In our racially damaged culture, it doesn't feel right to criticize Marco Ramirez’s The Royale, especially in light of the Aurora Theatre’s well acted, designed, and directed Bay Area premiere.
After all, you couldn’t hope or imagine for a more earnest and caring depiction of the first African-American heavyweight champion of the world (1907–1915), Jack Johnson. But the play is also an inadvertent demonstration of the limits of earnestness and care as an aesthetic, especially when dealing with extraordinary people.
And Johnson was extraordinary. A subtle, tactical, and powerful boxer; a personality born for the international stage and fame; seemingly oblivious and unafraid of Jim Crow America, here is a man whose presence and accomplishments were so electric that Congress created a law making it illegal to transport boxing films across state lines — apparently they felt that watching his matches would demoralize white people.
So when The Royale opens with a boxing match, you think, okay, let’s get this fight going. Fights are outrageous; Johnson was outrageous; America was sickeningly outrageous; fights on stage depicting early 20th century boxing matches are outrageous. I was ready for violence, a nice theatrical conflagration brimming over with revolutionary zeal.
Instead, Ramirez (who rechristened Johnson "Jay Jackson" in the play, for no clear dramatic reason) gives us an abstraction of a fight, without any of the benefits of the abstract. The actors face the audience and stomp on the stage to indicate the throwing of punches. We aren’t reflecting on the nature of boxing, or how we conceive of a fight, or the possibility of fracturing time and space to enter Jackson’s soul. It’s just a fancy way of setting up a rather clichéd set of dramatic terms.
Jackson taunts his opponent Fish, a fellow African-American boxer who will later become his sparring partner; Jackson’s trainer Wynton yells instructions and encouragement from his corner ("keep those hands up, Jay!"), and the announcer announces exactly what we're seeing. It all has the feel of a fifth-rate television movie gussied up as Oscar bait.
In a May 2016 interview with the Miami Herald, Ramirez was clear about his worries and intentions in writing about Johnson. “I was really sensitive knowing how important the story was in African-American history," he said. "I wanted to make sure of… not so much getting the story of his life right but getting the adversity he faced right.”
He should've stuck with the story. In chasing adversity, Ramirez’s loses much of the man, his life, and the feel of early 20th century America. Johnson/Jackson becomes the slave of historical circumstance that he never was. Individual scenes become mere demonstrations of a sentimental take on racism and suffering. It feels tired, preordained, portentous, and makes for some curious writing.
At one point, for example, Jackson and his manager Max argue about his security as if they’re having the discussion for the first time -- “Men showin’ up -- Men with pistols -- You tellin’ me it’s happened before?” But it’s a ludicrous dramatic conceit that Johnson/Jackson would have been taken aback by the possibility of white violence in 1907. Hell, it wouldn’t be surprising in 2017.
To get his shot at the world championship, Johnson dogged then-champion Tommy Burns all over the world for two years, taunting him in the press until Burns had no choice but to fight. By 1912, when Johnson fought James Jefferies, the returning undefeated champion and great white hope Jack London yearned for, he was probably the most famous African American in the world, and certainly the most notorious.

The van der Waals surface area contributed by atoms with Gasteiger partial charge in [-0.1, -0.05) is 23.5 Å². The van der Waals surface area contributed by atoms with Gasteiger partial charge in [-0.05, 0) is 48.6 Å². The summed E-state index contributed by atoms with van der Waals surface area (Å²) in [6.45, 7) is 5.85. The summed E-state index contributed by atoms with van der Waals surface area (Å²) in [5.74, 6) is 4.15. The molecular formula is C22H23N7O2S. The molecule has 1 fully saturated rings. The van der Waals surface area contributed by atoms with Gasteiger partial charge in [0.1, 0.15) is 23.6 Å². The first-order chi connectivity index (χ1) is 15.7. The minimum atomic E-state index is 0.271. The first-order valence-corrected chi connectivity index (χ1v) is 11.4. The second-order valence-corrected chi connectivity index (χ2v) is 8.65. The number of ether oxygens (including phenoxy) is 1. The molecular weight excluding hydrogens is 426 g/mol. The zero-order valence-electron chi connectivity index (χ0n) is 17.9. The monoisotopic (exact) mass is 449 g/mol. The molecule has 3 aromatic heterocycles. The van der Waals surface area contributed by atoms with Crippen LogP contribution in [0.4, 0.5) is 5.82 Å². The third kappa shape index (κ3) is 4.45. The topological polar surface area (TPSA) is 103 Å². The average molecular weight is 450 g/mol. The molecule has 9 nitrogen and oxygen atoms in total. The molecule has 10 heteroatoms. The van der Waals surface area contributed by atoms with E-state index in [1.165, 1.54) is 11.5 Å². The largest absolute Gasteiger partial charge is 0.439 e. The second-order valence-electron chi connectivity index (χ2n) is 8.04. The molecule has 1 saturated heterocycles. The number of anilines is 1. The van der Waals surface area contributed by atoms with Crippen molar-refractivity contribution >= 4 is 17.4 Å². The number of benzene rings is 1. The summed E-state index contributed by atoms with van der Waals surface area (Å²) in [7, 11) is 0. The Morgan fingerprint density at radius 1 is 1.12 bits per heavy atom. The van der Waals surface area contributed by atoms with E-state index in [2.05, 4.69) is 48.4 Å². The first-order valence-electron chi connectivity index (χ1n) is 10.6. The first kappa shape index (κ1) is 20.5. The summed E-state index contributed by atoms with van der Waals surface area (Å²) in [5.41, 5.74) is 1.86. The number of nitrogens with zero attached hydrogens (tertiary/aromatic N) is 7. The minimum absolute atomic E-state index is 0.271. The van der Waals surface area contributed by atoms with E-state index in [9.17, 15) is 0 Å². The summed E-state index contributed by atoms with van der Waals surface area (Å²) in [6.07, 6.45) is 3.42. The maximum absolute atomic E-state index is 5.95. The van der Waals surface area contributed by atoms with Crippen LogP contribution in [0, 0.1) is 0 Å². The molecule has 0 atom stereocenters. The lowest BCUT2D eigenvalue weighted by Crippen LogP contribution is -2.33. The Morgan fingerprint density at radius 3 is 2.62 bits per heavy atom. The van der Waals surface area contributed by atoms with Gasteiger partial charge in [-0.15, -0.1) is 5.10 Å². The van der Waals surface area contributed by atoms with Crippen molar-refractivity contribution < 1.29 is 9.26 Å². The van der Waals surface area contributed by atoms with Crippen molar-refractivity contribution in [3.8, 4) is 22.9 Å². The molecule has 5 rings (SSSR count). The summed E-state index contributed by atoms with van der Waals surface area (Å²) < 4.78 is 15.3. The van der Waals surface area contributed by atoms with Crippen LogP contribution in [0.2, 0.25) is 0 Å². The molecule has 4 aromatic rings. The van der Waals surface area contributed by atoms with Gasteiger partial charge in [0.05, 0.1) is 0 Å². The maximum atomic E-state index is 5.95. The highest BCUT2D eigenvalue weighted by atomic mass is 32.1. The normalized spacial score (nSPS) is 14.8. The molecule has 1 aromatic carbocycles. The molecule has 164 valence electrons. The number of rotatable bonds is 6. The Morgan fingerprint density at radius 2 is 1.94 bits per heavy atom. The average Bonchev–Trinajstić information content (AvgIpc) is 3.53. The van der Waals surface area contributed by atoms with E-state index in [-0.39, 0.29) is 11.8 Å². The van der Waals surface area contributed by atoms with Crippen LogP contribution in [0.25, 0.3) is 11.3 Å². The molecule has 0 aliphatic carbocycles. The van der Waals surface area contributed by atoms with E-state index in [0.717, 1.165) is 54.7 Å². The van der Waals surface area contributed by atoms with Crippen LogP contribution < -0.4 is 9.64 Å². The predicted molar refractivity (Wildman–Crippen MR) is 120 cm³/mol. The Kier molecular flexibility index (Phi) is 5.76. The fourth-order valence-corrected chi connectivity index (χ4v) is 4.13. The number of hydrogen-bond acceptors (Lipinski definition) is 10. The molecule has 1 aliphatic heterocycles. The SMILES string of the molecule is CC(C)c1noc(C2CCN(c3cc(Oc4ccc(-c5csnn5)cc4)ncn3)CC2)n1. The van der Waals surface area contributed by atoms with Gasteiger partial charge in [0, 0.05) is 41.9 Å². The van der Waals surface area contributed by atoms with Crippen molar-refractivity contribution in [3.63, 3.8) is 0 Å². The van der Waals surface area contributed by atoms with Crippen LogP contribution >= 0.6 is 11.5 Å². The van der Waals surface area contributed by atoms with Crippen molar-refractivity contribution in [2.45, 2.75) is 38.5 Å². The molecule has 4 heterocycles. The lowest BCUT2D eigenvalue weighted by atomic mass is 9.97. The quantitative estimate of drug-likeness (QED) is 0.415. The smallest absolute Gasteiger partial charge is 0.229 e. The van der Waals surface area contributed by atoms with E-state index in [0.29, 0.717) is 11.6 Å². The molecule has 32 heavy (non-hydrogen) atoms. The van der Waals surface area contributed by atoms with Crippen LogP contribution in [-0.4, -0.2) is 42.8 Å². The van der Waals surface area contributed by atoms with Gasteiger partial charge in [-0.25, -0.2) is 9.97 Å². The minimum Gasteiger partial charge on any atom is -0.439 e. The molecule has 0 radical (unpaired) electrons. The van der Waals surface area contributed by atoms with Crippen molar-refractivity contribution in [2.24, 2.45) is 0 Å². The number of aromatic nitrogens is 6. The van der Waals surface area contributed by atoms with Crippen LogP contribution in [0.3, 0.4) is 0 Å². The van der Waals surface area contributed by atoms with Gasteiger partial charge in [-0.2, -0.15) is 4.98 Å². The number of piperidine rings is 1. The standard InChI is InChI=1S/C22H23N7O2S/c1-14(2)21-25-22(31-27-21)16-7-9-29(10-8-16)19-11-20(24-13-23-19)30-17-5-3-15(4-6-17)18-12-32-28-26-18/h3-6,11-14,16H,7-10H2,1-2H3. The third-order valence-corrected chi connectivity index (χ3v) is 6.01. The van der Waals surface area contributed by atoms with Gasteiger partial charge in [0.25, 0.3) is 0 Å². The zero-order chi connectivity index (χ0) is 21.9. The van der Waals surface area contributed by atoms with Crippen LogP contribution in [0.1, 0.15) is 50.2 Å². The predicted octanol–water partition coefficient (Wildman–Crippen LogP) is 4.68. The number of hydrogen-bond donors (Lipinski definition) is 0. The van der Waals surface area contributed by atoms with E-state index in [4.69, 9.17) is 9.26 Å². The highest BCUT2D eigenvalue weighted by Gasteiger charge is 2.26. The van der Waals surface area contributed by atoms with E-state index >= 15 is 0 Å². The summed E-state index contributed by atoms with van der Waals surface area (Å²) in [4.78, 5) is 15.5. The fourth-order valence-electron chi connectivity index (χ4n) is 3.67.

This was a man finely attuned to the sensibilities of his age, who manipulated them to his own ambitions. To present him as a shocked naif is to reduce and strip him of what he obviously possessed -- great imagination.
But in order to see and feel that imagination, we have to believe that it's operating in a plausibly real world and not one rigged for dramatic effect. At one point, it seems that Fish has betrayed Jackson -- he hasn't -- and you realize that Ramirez just wanted to ramp up the tension in the play. As if a life like that needed more drama.
In a similar fashion, Jackson’s sister Nina visits him before his title fight with Champ Bixby (a historically and dramatically unconvincing conflation of Burns and Jefferies) to debate, argue, and taunt him into not fighting for fear of the violence that will follow if he wins. She’s presented as a guardian of moral rectitude, the ethical center to Jackson’s loose ways -- “You’re so caught up in playing David to Goliath, in being the one fish swimming upstream, I think you up and forgot about the rest of us.”
The conflict, though, is purely ceremonial. We know that nothing will stop this fight, and that Nina’s moral and ethical qualms are not only unpersuasive, but also empty. If race is the battleground that the play’s symbolic logic rests, then the idea of not fighting is cowardly, foolish, and a joke to even consider. Without the Johnson/Jacksons of the world, there is no joy, hope, or any possibility of change. Everything becomes adversity.
The desire to honor is a dangerous and conservative aesthetic. It panders and plays to the romantic and sentimental in all of us. With great care and earnestness, Ramirez has turned a free-thinking visionary into a psychologically trapped dupe. That takes work.
I can’t think of a more effective dismantling of vision and imagination than The Royale. It's tailor-made for our times, where concern so often pushes thought and action to the wings.
'The Royale' runs through Sunday, Dec. 3, at the Aurora Theatre. For tickets and information, click here.